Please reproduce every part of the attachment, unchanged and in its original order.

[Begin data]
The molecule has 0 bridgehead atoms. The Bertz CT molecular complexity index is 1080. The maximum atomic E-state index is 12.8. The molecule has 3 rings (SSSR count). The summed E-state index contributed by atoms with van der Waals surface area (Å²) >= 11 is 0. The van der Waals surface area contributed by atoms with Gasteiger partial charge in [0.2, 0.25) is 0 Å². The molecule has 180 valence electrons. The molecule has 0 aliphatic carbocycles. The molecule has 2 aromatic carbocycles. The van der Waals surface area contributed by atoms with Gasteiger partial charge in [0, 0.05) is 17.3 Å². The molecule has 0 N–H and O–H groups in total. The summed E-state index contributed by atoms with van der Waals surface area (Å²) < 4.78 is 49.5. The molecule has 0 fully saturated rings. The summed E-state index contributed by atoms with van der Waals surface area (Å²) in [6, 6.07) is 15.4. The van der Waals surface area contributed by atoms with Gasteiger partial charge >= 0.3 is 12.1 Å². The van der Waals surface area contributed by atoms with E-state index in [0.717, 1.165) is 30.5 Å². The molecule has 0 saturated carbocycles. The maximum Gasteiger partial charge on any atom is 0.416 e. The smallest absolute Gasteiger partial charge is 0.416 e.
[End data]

The molecule has 0 bridgehead atoms. The Bertz CT molecular complexity index is 1080. The maximum atomic E-state index is 12.8. The molecule has 3 rings (SSSR count). The summed E-state index contributed by atoms with van der Waals surface area (Å²) >= 11 is 0. The van der Waals surface area contributed by atoms with Gasteiger partial charge in [0.2, 0.25) is 0 Å². The molecule has 180 valence electrons. The molecule has 0 aliphatic carbocycles. The molecule has 2 aromatic carbocycles. The van der Waals surface area contributed by atoms with Gasteiger partial charge in [0, 0.05) is 17.3 Å². The molecule has 0 N–H and O–H groups in total. The summed E-state index contributed by atoms with van der Waals surface area (Å²) < 4.78 is 49.5. The molecule has 0 fully saturated rings. The summed E-state index contributed by atoms with van der Waals surface area (Å²) in [6, 6.07) is 15.4. The van der Waals surface area contributed by atoms with Gasteiger partial charge >= 0.3 is 12.1 Å². The van der Waals surface area contributed by atoms with E-state index in [0.717, 1.165) is 30.5 Å². The molecule has 0 saturated carbocycles. The maximum Gasteiger partial charge on any atom is 0.416 e. The smallest absolute Gasteiger partial charge is 0.416 e.